Boosting secure access for the UK’s national health service

The UK’s National Health Service is under huge pressure to overhaul its cybersecurity practices.

Following the fallout of last year’s global WannaCry ransomware attacks, the UK’s National Health Service (NHS) is under huge pressure to overhaul its cyber security practices. The National Audit Office (NAO) said ‘basic IT security’ could have prevented the WannaCry attack. Yet, the lack of privileged access controls remains an ongoing risk.

According to Gartner, the improper governance of privileged access management (PAM) will be the major cause of approximately 60% of data breach incidents by 2018, compared to 40% in 2015. The average NHS Trust works with hundreds of third parties to maintain its key systems, requiring access to do so.

Last year, the long standing N3 network was replaced by the Health and Social Care Network (HSCN). It brings together NHS and government organisations, such as police forces and social services, under one private network. Designed to be more cost-effective and flexible, there are concerns about the larger network increasing security risks.

How can you monitor and manage what you don’t have the tools to control?

NHS Trusts need visibility into every aspect of their own network. For Adrian Laning, networking infrastructure manager at the Lewisham and Greenwich NHS Trust, this was his priority over the last year. The Trust providers NHS services to catchment area of approximately 220,000 people and patient care is at the heart of everything their staff do. Over 7,000 staff are employed (including part-timers), handling almost 5,000 PCs or laptops.

“We have a strong solution in place for ensuring the devices used by staff are secured end-to-end. Our biggest concern was securing third party access to our network. We didn’t have the tools to track their activity during sessions, which could have left us exposed to major security risks,” Laning recalls, “Limiting their access was not an option; suppliers are integral to the operations of our Trust.”

Although systems such as the pathology and radiology systems are run by the Trust, they are maintained by suppliers. In fact, this is the case for all main systems. Without restricting access, there are huge implications to network safety if a supplier’s device or account is compromised. They could make their way into the Trust’s network undetected. Whether they intend to steal sensitive patient information or disrupt services, Laning and his team needed to prevent this ever happening.

Extending control over privileged users end-to-end

Reducing the risks of third-party access is about visibility and control, not restriction. Centralising the administration and control of server access, while automating password management, is one of the ways CA Privileged Access Manager makes this possible. It also provides proof of effective controls to meet compliance standards. The EU General Data Protection Regulation (GDPR) stipulates that identity and access management (IAM) must be in place to protect critical systems. Visibility offers speed, supporting compliance with the regulation’s 72-hour breach reporting window.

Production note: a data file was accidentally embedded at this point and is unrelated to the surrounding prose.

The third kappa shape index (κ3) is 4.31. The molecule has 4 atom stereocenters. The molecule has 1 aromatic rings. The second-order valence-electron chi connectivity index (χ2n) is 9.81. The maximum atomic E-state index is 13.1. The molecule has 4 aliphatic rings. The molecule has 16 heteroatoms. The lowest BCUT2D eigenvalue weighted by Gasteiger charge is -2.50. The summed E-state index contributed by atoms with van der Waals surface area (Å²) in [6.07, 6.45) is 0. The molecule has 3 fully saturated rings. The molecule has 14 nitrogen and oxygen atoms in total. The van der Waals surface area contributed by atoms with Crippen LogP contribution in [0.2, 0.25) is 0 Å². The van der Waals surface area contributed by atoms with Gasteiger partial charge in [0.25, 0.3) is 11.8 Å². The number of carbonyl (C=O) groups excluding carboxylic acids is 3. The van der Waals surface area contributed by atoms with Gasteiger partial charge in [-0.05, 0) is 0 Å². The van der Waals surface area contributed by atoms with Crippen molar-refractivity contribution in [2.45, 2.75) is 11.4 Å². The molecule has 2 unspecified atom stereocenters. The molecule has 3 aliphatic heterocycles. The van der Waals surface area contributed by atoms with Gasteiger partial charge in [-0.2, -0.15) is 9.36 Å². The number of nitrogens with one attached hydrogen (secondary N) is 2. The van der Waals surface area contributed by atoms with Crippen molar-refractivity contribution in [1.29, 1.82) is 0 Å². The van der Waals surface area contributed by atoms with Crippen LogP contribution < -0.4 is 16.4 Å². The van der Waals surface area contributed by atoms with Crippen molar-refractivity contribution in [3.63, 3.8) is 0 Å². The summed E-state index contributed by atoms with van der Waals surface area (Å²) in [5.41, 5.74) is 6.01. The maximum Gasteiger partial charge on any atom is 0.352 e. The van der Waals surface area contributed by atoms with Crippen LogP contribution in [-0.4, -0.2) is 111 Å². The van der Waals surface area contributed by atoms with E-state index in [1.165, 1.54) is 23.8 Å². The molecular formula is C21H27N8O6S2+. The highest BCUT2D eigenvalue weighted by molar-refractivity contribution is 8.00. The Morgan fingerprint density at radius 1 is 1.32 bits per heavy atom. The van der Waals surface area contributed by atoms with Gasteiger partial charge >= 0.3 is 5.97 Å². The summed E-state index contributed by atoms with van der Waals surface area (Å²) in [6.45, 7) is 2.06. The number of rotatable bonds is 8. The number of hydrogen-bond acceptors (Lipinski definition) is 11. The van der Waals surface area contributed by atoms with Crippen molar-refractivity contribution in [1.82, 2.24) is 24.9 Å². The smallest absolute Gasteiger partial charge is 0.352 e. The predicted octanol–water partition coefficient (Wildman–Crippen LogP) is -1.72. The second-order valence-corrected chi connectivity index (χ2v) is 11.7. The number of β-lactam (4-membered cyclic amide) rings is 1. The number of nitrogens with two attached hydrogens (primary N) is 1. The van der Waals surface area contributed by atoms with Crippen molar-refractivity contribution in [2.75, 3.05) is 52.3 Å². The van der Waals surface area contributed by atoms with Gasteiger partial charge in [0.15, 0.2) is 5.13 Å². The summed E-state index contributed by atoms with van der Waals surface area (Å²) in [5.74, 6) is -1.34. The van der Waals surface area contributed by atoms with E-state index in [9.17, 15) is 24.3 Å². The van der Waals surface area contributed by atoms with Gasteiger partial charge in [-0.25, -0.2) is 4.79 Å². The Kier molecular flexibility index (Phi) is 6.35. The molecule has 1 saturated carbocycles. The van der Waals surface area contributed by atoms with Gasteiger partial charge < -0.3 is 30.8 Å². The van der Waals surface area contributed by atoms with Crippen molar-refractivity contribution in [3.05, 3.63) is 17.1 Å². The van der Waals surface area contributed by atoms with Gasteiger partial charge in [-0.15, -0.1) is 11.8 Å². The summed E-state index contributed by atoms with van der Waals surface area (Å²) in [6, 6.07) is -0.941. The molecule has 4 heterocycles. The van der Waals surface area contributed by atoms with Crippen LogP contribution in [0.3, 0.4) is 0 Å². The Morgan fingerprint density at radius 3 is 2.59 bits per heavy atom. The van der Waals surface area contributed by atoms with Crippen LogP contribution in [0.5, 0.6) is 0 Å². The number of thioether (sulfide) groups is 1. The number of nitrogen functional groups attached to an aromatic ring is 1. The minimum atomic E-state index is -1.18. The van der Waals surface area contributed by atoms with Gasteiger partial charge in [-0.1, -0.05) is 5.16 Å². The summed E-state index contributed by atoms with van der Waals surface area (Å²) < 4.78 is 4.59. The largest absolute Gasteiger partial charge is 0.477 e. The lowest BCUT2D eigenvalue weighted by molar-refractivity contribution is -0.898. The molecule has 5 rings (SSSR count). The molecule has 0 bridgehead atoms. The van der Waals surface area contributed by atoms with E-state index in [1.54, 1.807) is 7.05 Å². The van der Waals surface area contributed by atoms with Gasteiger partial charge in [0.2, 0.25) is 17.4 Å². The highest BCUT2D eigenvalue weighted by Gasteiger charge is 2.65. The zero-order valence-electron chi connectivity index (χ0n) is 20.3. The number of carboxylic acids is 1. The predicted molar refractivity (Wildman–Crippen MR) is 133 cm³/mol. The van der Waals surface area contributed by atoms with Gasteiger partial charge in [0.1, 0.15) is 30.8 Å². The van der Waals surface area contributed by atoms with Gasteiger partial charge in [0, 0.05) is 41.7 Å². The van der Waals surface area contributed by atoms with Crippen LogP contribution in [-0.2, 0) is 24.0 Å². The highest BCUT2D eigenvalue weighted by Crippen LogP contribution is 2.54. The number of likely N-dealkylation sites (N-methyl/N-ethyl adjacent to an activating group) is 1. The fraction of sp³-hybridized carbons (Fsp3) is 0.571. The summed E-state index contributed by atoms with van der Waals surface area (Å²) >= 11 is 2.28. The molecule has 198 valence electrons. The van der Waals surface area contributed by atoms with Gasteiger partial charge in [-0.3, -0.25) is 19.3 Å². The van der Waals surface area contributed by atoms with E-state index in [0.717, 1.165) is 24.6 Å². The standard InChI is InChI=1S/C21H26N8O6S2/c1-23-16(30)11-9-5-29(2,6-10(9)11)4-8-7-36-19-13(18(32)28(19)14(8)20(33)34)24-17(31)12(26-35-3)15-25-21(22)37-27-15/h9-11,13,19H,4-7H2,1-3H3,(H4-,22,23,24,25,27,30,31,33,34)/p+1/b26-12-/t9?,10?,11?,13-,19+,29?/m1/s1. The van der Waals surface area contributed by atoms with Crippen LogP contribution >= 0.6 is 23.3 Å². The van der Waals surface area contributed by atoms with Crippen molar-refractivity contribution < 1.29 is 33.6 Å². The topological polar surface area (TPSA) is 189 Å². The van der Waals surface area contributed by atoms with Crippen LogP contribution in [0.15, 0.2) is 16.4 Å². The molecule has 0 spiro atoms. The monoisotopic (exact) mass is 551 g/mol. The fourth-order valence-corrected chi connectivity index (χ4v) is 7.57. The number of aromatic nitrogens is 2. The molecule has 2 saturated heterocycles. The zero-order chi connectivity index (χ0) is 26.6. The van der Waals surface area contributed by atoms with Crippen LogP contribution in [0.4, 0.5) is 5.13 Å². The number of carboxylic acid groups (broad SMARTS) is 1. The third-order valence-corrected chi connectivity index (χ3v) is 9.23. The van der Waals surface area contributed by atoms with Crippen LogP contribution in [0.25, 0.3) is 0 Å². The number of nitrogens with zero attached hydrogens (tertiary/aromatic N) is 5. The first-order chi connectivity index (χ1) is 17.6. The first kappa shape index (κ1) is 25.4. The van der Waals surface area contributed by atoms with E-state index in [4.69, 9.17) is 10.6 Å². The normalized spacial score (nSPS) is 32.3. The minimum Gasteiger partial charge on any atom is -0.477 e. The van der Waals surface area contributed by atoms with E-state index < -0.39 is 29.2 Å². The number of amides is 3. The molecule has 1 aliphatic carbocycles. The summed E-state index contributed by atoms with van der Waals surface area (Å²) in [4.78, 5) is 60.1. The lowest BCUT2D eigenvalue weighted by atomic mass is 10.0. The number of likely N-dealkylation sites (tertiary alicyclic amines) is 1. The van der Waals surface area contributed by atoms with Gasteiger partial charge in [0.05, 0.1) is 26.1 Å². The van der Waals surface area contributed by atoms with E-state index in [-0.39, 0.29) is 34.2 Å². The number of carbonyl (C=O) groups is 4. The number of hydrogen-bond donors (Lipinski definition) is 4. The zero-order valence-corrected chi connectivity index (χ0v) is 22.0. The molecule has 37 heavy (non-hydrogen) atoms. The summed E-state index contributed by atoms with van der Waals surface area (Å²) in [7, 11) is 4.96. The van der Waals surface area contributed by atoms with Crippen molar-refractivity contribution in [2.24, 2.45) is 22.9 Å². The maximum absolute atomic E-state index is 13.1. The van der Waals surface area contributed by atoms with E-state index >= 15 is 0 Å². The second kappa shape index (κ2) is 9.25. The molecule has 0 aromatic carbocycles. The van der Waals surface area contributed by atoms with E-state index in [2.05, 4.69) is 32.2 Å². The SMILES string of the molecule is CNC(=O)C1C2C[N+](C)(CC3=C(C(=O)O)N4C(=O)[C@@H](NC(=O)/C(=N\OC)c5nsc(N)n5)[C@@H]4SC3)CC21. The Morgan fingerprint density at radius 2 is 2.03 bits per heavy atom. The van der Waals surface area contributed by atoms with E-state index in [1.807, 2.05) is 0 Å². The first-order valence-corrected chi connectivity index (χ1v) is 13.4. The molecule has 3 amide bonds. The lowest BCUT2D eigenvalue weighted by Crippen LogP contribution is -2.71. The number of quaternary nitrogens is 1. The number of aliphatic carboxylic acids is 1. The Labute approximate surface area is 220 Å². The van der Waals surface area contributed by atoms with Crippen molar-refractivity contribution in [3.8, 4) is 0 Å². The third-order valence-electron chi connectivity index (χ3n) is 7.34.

“We now have an audit trail of activity for each user. If something goes wrong with our critical systems, we can search this trail for signs of suspicious activity and understand what caused the issue,” Laning adds, “By seeing everything that is happening in the network, we can increase uptime reliability and maintain data security and protection.”

A comprehensive platform for Privileged Access Management

Privileged accounts are not only made up of employees with direct responsibility for system and network administration, they include contractors and suppliers who have been granted privileged access to systems within the organisation. In many cases, privileged accounts aren’t even people – they can be applications or configuration files empowered by hard-coded administrative credentials.

If these credentials are compromised, they allow movement within a network completely unnoticed. The hacker could wait months, even years, before attacking the system. In a 2016 Verizon study of 905 phishing attacks, the clear majority – 91 percent – were after user credentials. Local credentials are now protected through the PAM solution, eliminating the risks of weak passwords and the chance of them getting into the wrong hands.

With PAM in place, what’s next for the Trust? The pressures of rising patient numbers and tightening budgets will continue to build for most NHS organisations. WannaCry was a reminder that digital infrastructure continues to play a crucial role in the successful delivery of patient care. By protecting and securing his Trust’s digital operations, the process of working with suppliers is smoother and patient’s data is protected. That is the peace of mind Laning’s team will continue to work towards.

 


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